There is no difference. In fact, any quasigroup operation will do.
Specifically, the only property we really need is that, for every ciphertext symbol $C$ and every plaintext symbol $P$, there exists one (and only one) key symbol $K$ such that encrypting $P$ with $K$ yields $C$. This implies that, as long as the actual key symbols are chosen uniformly at random (so that each of them is equally likely to be correct), knowing the ciphertext symbol $C$ does not reveal any information about the plaintext symbol $P$ (since each $K$, and therefore each $P$, is equally likely).
In fact, we can generalize further and allow several key symbols to produce the same encryption, as long as the number of key symbols that yield $C$ is the same for every plaintext symbol $P$.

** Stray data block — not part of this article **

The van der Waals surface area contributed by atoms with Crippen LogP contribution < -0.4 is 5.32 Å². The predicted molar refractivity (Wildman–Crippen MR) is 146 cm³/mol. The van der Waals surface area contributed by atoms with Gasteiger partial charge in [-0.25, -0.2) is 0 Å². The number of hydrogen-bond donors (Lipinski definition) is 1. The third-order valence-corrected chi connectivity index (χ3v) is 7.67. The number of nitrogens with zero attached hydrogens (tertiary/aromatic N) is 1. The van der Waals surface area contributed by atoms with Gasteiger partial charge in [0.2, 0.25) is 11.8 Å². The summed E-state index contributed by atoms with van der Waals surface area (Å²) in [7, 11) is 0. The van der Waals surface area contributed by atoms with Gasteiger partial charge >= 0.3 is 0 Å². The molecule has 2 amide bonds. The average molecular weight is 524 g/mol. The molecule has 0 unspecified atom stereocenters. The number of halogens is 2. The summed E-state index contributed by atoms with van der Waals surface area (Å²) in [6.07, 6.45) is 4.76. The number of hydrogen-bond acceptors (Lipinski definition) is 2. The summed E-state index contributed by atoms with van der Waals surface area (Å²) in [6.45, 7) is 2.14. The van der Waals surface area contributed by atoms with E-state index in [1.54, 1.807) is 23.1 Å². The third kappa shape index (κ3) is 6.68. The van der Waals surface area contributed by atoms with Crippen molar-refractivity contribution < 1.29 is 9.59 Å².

There are several common operations that can satisfy this property. For example, we can use modular addition for encryption, and modular subtraction for decryption, or vice versa. Or we could use e.g. bitwise XOR, which is its own inverse, and can thus be used for both encryption and decryption in the same system. Or, if we wanted, we could use e.g. multiplication in a Galois field for encryption, and multiplication by the group inverse for decryption (or, again, vice versa).